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Maine recently became the first state to require companies to pay for the cost of recycling their packaging. The new law comes several years after China banned the importation of plastic waste, helping to crash the US market for recyclables. But as historian Bartow J. Elmore explains, the debate over companies’ responsibility for their own waste has been going on for decades—and those very corporations helped bring us municipal curbside recycling systems that were always pretty dysfunctional.

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At the turn of the twentieth century, Elmore writes, soft-drink and brewing companies sold beverages in glass bottles that could be used repeatedly. Customers returned their empties to retail stores, sometimes in exchange for the return of a one- or two-cent deposit. While some bottles inevitably got broken, a 1948 study found that about 96 percent of soda bottles ended up back at their manufacturers.

After Prohibition, the beer industry became consolidated, with three big companies taking over the market in large swaths of the country. These companies had centralized brewing operations, which made it difficult to get the bottles back to the right place. So they switched to steel cans. Soda makers followed suit, beginning with the Pepsi-Cola Company’s 1953 introduction of “Super” soft drinks, available only in cans.

Elmore writes that one-way distribution systems helped big beverage companies undercut smaller competitors. They also left cans and, eventually, plastic bottles, strewn across the country. State legislators responded to the litter problem by proposing laws demanding that containers be returnable. To head off those efforts, in the 1950s the beverage industry created the group Keep American Beautiful. KAB ran ads decrying litter and organized local cleanup drives, all in the interest of placing the responsibility for properly disposing of packaging waste on consumers and municipal garbage systems.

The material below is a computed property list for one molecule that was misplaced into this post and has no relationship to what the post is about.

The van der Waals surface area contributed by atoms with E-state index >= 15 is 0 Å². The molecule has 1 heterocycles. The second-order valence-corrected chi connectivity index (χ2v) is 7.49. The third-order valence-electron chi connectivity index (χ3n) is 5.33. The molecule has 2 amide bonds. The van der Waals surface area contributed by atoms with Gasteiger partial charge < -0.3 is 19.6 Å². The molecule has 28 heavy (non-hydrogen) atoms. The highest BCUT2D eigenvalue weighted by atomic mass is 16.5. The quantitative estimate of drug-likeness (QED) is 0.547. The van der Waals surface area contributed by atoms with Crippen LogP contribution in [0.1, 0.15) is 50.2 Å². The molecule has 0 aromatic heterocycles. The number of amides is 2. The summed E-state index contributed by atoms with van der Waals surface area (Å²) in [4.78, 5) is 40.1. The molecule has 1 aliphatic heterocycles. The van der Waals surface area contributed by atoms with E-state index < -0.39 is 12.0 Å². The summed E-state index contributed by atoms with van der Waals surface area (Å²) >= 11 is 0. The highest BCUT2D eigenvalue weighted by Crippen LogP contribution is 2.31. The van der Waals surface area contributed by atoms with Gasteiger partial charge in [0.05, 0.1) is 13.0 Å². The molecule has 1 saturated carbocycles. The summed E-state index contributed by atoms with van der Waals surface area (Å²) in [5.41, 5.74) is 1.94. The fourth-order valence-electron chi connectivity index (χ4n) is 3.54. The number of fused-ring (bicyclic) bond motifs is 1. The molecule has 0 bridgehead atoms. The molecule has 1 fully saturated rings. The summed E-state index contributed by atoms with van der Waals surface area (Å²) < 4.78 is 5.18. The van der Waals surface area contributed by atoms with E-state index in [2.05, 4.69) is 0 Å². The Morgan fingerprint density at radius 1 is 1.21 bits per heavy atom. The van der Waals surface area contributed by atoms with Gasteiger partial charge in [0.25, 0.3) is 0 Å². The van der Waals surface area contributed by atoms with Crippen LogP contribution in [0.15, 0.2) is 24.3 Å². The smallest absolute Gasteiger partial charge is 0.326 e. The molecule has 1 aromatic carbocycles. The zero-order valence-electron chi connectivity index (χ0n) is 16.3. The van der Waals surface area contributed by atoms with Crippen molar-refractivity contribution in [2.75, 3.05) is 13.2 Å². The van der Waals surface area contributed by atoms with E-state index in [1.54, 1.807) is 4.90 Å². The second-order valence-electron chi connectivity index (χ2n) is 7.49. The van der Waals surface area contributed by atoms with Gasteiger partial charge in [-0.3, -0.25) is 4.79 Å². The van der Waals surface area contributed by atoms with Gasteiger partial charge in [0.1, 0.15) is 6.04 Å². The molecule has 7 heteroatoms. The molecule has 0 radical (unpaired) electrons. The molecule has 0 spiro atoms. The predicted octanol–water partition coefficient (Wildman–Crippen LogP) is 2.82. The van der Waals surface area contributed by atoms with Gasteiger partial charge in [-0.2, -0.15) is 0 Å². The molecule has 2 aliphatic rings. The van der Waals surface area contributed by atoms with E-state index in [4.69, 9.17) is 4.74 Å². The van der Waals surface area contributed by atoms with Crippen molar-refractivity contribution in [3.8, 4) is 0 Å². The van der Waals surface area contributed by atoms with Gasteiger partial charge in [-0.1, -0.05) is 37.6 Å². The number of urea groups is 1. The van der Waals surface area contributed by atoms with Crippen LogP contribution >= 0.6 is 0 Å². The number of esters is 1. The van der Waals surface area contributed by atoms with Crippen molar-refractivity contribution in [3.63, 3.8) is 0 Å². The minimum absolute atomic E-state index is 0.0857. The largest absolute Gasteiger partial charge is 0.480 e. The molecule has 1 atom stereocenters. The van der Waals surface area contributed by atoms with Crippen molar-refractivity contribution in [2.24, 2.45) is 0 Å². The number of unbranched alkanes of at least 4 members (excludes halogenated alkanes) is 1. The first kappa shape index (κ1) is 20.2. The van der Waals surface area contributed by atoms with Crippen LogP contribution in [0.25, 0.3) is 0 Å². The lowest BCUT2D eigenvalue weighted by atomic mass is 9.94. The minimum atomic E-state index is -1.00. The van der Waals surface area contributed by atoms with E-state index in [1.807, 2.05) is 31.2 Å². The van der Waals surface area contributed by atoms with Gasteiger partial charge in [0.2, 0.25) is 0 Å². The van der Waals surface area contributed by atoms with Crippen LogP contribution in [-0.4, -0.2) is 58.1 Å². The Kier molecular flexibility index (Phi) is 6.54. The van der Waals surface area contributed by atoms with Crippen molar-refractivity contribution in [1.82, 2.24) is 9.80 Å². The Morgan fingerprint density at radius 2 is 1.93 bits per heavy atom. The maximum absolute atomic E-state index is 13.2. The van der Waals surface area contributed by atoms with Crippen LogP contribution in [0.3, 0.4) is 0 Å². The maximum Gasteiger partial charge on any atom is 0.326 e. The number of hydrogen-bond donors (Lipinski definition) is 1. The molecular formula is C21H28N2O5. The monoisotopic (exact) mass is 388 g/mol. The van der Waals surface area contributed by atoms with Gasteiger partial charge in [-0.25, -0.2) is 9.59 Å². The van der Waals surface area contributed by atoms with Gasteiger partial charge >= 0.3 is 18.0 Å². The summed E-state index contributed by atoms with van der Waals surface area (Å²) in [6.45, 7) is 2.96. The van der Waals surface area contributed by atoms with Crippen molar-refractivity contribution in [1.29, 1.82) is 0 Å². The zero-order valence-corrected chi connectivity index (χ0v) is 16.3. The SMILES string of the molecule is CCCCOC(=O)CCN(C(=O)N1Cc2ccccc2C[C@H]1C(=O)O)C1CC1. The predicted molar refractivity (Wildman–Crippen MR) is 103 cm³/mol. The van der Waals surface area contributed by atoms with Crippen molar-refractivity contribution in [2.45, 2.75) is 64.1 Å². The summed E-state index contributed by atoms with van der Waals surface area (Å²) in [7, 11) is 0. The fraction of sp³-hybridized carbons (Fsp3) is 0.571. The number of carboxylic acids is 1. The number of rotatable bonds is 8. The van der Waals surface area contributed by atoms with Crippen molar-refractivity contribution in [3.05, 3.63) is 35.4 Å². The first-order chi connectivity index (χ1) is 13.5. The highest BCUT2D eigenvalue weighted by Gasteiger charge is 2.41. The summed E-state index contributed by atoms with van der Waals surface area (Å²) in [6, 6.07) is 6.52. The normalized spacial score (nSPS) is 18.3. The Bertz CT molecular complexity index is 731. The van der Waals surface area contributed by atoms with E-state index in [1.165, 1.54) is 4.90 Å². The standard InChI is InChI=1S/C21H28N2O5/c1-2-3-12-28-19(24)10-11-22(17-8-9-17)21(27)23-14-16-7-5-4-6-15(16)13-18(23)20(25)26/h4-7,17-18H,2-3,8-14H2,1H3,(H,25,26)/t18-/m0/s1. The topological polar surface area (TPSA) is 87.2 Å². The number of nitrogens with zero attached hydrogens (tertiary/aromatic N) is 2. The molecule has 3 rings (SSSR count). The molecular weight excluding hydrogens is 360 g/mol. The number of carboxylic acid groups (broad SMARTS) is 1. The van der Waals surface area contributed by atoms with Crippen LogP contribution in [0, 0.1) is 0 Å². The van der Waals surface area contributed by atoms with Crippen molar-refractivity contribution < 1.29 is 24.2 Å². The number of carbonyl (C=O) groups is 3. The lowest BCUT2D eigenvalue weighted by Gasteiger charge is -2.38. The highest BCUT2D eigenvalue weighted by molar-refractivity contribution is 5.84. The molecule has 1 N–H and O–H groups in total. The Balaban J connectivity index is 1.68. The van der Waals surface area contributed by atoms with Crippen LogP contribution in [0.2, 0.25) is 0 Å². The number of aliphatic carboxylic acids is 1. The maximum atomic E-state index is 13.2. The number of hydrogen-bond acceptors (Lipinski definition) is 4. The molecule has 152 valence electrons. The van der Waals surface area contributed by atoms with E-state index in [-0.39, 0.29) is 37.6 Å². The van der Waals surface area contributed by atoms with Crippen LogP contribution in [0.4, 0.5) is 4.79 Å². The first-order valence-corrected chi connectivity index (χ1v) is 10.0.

But efforts to ban nonreturnable containers continued, and in the 1970s the industry tried a new tack. Beverage lobbyists asked Congress to devote federal funds to supporting municipal recycling programs (joining forces with conservation groups that saw public recycling as part of a broader strategy that also included reducing waste). And in 1976, Congress did just that, through the Resource Conservation and Recovery Act (RCRA).

The years that followed brought state-level competitions between mandatory deposit laws, which forced manufacturers to take responsibility for packaging waste, and plans for municipal recycling programs.

“Curbside reclamation programs became the alternative to mandatory deposits and returnable bans, a system pitched as a fix-all rather than as a complement to additional waste-reduction initiatives,” Elmore writes.

The industry promoted public recycling systems as self-sustaining, since they could make money selling recycled materials back to manufacturers. But according to a 1999 study, that revenue covered less than 35 percent of the programs’ expenses. And most waste still didn’t end up recycled. Far from ushering in a zero-waste world, curbside recycling provided cover for the creation of ever more packaging, and ever more trash.

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The Business History Review, Vol. 86, No. 3 (AUTUMN 2012), pp. 477-501
The President and Fellows of Harvard College